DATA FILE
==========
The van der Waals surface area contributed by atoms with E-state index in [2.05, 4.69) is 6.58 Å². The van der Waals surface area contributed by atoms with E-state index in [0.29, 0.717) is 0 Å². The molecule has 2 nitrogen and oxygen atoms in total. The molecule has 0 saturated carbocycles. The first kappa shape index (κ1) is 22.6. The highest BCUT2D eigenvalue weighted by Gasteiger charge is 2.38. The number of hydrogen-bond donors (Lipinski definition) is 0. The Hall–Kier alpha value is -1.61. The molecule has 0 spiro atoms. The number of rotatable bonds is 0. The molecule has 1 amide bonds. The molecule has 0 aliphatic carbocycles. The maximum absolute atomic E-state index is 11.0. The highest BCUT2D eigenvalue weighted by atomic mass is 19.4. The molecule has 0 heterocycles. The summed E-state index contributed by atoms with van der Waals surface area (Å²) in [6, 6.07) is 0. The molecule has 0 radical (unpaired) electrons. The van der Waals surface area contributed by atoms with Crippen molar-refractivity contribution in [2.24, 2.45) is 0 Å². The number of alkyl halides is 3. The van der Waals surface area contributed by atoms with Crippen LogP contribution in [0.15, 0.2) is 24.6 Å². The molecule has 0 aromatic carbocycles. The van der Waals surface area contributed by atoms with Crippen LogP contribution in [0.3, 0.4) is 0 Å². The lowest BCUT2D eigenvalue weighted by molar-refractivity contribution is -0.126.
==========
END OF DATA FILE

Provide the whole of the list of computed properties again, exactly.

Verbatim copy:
The van der Waals surface area contributed by atoms with E-state index in [2.05, 4.69) is 6.58 Å². The van der Waals surface area contributed by atoms with E-state index in [0.29, 0.717) is 0 Å². The molecule has 2 nitrogen and oxygen atoms in total. The molecule has 0 saturated carbocycles. The first kappa shape index (κ1) is 22.6. The highest BCUT2D eigenvalue weighted by Gasteiger charge is 2.38. The number of hydrogen-bond donors (Lipinski definition) is 0. The Hall–Kier alpha value is -1.61. The molecule has 0 spiro atoms. The number of rotatable bonds is 0. The molecule has 1 amide bonds. The molecule has 0 aliphatic carbocycles. The maximum absolute atomic E-state index is 11.0. The highest BCUT2D eigenvalue weighted by atomic mass is 19.4. The molecule has 0 heterocycles. The summed E-state index contributed by atoms with van der Waals surface area (Å²) in [6, 6.07) is 0. The molecule has 0 radical (unpaired) electrons. The van der Waals surface area contributed by atoms with Crippen molar-refractivity contribution in [2.24, 2.45) is 0 Å². The number of alkyl halides is 3. The van der Waals surface area contributed by atoms with Crippen LogP contribution in [0.15, 0.2) is 24.6 Å². The molecule has 0 aromatic carbocycles. The van der Waals surface area contributed by atoms with Crippen LogP contribution in [0.3, 0.4) is 0 Å². The lowest BCUT2D eigenvalue weighted by molar-refractivity contribution is -0.126.